Benrinnes 20 Year Old 1995 – Single Malts of Scotland (51.1%)

Diageo’s Speyside workhorse, this distillery is one that produces mainly for blends. Anybody who’s had a Johnnie Walker, has had Benrinnes whisky.

Benrinnes is a special distillery even today, despite cutting out the partial triple distillation in the style of Mortlach and Springbank, as it still uses worm tub condensers (alongside several other Diageo distilleries like Talisker, Oban, Cragganmore, Glenkinchie, Dalwhinnie, and Glen Elgin, as well as ONE of Springbank’s three stills), with water that’s kept particularly cold. Another feature is clear wort, which then goes into a relatively long fermentation (at least 60 hours) in wooden washbacks.

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The partial triple distillation is evident in the distillery setup, as it has two sets of one large wash still (20,000 liter capacity) and two spirit stills (5,500 liter). Nowadays, the wash still run is simply divided and then charged into the two spirit stills, for a traditional double distillation, very much like Glengoyne works with their three stills.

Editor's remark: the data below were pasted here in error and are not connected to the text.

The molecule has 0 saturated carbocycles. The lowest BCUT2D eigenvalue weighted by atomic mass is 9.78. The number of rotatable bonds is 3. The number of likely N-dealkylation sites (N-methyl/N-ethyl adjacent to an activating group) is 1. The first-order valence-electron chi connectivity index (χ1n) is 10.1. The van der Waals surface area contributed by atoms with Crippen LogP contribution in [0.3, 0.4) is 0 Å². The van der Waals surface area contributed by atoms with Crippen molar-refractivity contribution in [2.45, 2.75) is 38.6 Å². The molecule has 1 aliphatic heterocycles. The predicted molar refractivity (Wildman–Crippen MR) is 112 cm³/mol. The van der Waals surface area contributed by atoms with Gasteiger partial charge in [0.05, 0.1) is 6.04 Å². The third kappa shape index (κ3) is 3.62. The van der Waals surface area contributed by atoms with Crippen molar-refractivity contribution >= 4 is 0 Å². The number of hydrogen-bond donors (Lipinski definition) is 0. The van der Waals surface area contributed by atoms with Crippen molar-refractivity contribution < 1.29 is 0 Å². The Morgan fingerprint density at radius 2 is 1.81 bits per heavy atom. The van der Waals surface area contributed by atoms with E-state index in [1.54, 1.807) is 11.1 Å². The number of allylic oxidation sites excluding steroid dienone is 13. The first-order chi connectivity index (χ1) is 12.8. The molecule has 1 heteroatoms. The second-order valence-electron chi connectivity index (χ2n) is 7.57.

This is part of a ten single cask release by Specialty Drinks’ Single Malts of Scotland brand. This release includes two 1988 casks , from Bunnahabhain and Tormore, a Glenrothes 1989, two Ledaigs (11 year old sherry butt, an older sister to a bottle I picked up at the 2015 Whisky Show, and 12 year old bourbon hogshead), and five more expressions ranging from a 1992 Bruichladdich to a 2007 Glen Moray. I’ll be reviewing these releases over the next few weeks. I chose to start with the Benrinnes as the least seen of these distilleries, although the Glenburgie and Miltonduff don’t lag too far behind on this criterion.

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Benrinnes 20 Year Old 1995, Hogshead #9057 – Single Malts of Scotland (51.1% ABV, NCF, NC)

Appearance: Amber, droplets come off the necklace very slowly and in thin, long lasting legs.

Nose:  Perfume-y and floral notes of carnations, with honey and a somewhat dusty dryness. Fresh hay and some freshly ground peppercorns round it out. Some time in the glass strengthens the honey

Palate: Sweet and honeyed, with pepper and fresh orange juice and a hint of fresh pear.

Linger: Spicy and sweet, with a very long lingering dryness. The spice remains on the roof of the mouth for a long time, and has a fun tingle.


This is a great selection of a cask, with quite a bit to explore, although at 51.5% ABV, I’m a little loath to add water.

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